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Fenway Overrun With Rats
Residents May Ask for Emergency Health Measures

(26 July)--A host of festering sanitation and housing problems in the Fenway has unleashed an explosion in the rodent population. "Boston has a budget of almost $2 billion dollars, but our public sanitation is something out of the Dark Ages", says Peter Catalano, a community activist and board member of the Burbank Tenants Association in the East Fens, in the Symphony Hall area.

"Everyone I talk to throughout the Fenway has stories of rats and mice overrunning the place. People can't congregate in front of their homes for 10 minutes without four or five rats and mice scampering by; folks are being driven in-doors for fear of being cornered by hungry sewer rats", says Catalano.

Mindful that rats can transmit disease, most infamously, the bubonic plague -- and more immediately, the fear of apartment infestation -- Fenway residents are beginning to wonder whether it's time to petition Federal, State and City officials to declare a Public Health emergency. An fiat would impose rigorous sanitation codes and sharp penalties upon individuals and landlords who fail to comply with such decrees. Meanwhile, some Fenway residents have already taken less dramatic initiatives.

On July 9th Peter Catalano and Richard Webster of the Burbank Tenants Association organized a task force to deal with the problems on Burbank Street. Leading several city agencies was Senior Health Inspector Frank Sylvester, along with personnel from the Rodent Control Division of the Inspectional Services Department and Steven Vicholson, Fenway's local Code Enforcement officer. Josh Young from City Councilman Tom Keane's office was also invited along with Lisa Harrington, a representative from the Mayor's Office. Joan Livingston and Paula Davis, managers from Burbank Apartments also joined the entourage, along with Tim Davis of the Fenway Community Development Corporation (FCDC) and one of the FCDC property managers.

Though the particulars differ from block to block, the problems throughout the Fenway are the same as those on Burbank Street: overflowing and leaking garbage dumpsters; gutters and sidewalks thick with trash and debris; gigantic rat burrows negligent property owners refuse to bait and fill. "Worst of all" says Catalano, "are toothless sanitation codes and slack enforcement that creates a veritable 'Meals on Wheels' nutrition program for rats."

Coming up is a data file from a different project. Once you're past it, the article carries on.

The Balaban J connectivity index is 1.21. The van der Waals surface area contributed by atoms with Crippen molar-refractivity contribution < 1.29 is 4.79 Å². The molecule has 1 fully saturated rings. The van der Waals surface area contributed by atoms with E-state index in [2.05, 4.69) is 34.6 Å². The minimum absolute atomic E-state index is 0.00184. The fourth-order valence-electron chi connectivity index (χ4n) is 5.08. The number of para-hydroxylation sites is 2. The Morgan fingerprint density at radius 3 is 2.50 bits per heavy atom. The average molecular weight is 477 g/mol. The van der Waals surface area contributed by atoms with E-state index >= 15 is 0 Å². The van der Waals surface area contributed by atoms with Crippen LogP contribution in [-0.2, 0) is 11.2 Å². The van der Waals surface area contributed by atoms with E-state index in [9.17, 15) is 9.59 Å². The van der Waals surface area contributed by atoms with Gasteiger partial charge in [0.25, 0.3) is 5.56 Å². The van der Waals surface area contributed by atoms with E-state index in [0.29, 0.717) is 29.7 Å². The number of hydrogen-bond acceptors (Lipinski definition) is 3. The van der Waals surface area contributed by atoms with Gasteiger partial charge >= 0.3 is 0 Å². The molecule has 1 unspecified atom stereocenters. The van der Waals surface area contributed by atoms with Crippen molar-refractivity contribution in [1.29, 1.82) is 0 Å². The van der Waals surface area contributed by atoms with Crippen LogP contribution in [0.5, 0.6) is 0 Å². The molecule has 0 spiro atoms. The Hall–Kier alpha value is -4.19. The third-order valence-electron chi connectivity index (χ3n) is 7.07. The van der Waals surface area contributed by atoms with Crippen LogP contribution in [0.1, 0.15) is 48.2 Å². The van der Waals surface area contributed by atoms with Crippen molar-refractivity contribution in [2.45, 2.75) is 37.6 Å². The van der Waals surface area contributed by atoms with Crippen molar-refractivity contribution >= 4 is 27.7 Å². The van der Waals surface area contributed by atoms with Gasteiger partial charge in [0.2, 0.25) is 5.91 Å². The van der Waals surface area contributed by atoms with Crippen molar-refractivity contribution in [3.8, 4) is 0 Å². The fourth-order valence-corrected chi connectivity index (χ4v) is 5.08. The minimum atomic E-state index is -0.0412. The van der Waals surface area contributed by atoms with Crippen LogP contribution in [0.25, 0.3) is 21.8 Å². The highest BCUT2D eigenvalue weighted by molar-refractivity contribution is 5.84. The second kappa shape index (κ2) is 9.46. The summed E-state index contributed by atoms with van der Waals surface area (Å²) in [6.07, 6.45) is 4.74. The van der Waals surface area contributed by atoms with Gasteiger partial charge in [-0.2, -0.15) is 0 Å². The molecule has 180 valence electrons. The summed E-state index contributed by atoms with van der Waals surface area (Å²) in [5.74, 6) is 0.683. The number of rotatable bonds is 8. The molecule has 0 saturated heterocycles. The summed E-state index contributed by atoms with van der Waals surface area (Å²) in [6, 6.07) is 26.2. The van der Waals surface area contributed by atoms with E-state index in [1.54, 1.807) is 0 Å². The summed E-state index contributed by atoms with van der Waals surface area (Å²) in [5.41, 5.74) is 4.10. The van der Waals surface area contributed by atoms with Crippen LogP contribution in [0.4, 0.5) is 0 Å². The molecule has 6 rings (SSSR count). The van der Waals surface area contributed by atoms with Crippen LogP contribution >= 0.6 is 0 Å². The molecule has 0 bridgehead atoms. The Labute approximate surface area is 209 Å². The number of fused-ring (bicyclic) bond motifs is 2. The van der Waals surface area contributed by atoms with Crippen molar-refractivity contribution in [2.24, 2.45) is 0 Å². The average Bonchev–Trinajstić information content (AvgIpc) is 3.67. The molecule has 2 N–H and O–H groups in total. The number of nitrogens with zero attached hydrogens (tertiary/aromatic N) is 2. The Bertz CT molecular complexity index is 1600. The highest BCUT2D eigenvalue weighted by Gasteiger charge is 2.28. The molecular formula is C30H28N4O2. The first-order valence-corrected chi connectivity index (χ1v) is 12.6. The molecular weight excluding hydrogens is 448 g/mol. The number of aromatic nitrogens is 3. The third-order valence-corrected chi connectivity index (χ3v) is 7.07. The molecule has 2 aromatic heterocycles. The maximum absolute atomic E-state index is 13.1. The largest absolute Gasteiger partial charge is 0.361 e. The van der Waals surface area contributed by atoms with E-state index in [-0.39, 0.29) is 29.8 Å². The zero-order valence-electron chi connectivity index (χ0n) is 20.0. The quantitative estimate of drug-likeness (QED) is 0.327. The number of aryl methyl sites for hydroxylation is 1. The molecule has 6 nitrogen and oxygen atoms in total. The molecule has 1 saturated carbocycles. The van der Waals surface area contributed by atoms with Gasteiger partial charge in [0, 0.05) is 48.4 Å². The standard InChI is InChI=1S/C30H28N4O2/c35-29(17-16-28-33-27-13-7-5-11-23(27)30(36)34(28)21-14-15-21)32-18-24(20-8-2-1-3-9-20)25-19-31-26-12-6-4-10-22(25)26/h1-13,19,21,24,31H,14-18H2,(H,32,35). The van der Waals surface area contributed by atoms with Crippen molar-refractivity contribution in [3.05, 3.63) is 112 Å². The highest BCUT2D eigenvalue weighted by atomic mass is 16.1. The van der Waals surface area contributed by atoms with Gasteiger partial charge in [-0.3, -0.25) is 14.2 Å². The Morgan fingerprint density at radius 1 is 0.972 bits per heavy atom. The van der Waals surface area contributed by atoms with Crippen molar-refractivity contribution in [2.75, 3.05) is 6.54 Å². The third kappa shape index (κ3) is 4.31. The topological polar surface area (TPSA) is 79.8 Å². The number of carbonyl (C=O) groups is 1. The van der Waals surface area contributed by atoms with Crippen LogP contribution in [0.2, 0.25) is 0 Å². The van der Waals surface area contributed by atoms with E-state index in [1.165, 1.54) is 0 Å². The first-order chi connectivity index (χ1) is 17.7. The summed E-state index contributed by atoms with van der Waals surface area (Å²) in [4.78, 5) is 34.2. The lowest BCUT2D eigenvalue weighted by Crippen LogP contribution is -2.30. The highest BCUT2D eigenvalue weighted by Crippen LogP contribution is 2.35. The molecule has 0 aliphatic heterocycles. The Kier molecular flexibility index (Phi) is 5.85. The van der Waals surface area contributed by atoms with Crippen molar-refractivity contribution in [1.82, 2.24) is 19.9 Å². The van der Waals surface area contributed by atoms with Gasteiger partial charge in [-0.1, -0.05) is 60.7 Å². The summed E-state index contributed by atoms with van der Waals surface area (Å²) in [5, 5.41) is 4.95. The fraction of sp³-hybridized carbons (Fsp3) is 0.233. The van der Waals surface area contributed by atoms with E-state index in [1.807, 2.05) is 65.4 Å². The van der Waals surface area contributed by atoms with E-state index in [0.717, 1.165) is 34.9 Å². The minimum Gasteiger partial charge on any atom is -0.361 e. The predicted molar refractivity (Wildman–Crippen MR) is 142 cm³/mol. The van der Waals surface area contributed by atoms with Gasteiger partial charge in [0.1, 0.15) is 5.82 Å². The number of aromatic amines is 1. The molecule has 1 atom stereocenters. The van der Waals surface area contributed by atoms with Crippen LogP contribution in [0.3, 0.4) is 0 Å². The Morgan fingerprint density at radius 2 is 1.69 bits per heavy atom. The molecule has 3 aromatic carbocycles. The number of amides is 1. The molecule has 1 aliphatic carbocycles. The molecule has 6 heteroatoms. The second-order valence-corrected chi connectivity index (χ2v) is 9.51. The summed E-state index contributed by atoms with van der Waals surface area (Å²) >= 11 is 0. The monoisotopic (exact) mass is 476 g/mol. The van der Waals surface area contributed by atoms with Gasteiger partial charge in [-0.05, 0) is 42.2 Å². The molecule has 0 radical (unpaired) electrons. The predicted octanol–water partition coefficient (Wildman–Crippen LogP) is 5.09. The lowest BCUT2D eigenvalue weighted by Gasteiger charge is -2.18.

Under current codes, for example, it's perfectly legal to place garbage on the sidewalk in plastic bags from 5 p.m. until it's picked up 12-14 hours later by sanitation workers. Rats easily gnaw and scavenge noisome mounds of trash from every building in the area. Vagrants also break into the bags overnight, spreading debris and attracting rodents even faster. Few building managers bother to sweep up after trash pick-up and those that do simply brush it into the gutters and say, "Now it's the City's problem".

Making matters worse is Mayor Menino's refusal to budget enough resources for adequate street cleaning and vigilant enforcement of existing sanitation codes. "The funding's just not there to clean the streets" says menino aide, Lisa Harrington.

This year, the Fenway isn't even being cleaned by the Summer Youth Jobs Corps, though Harrington has promised a brigade will stop by. As of late July, the Corps has yet to make an appearance.

Fenway's large student only adds to the neighborhood's woes. One example: The Avis car rental lot on Westland Avenue has a dumpster on its property that services buildings on Westland Avenue. Avis personnel have reported seeing rowdies throwing trash from their windows towards the dumpsters below. Apparently students compete to "three point" the dumpsters with bags of trash hurled from several stories up. "I've seen them doing it myself" says Richard Webster, whose apartment at 48 Burbank Street overlooks the Avis lot.

It's also not unusual for individuals, mostly students, to leave open bags of wet garbage on the streets days ahead of sanitation pickups. According to Catalano "It's easier to plunk trash on the streets than drop it off in a trash room or walk it to a dumpster. Occasionally perpetrators are fined", he says, "but for both property owners and individuals, the levies are ridiculously low and collection is erratic, so it has no deterent effect."

Some help may be on the way. Josh Young, a top aide to Councilman Keane says that legislation is wending its way through the City Council to prohibit landlords from leaving trash overnight on the sidewalks. Stiffer fines and prompt collection schemes are also in the works but remain months from passage according to Young.

For the time being Fenway residents can call upon various city agencies to respond to individual complaints and organize specific task force inspections near egregiously troublesome areas as the Burbank tenants Association has. (A list of these agencies, including rodent control, can be found in the Blue Pages of the phone book under the Inspectional Services Department.)

Emotions, however, are running high. Across the Fenway, sentiment is building for strong and swift action. "While Mayor Menino has been romancing convention planners and touting the baseball All-Star game slated for Fenway Park next year, he's been deaf to the deteriorating conditions here in the Fenway neighborhood" says an irate Peter Catalano. "I wonder how anxious the Democrats will be to hold their convention in Boston when they hear residents are clamoring for a Health Emergency to protect us from the bubonic plague?" he muses.

"Better yet, perhaps the Democratic Convention site selection committee would like to meet some of Boston's 'urban wildlife' via Fedex".

Wanna do something about it? Email the Mayor and let him know you want the garbage cleaned up and the rats gone!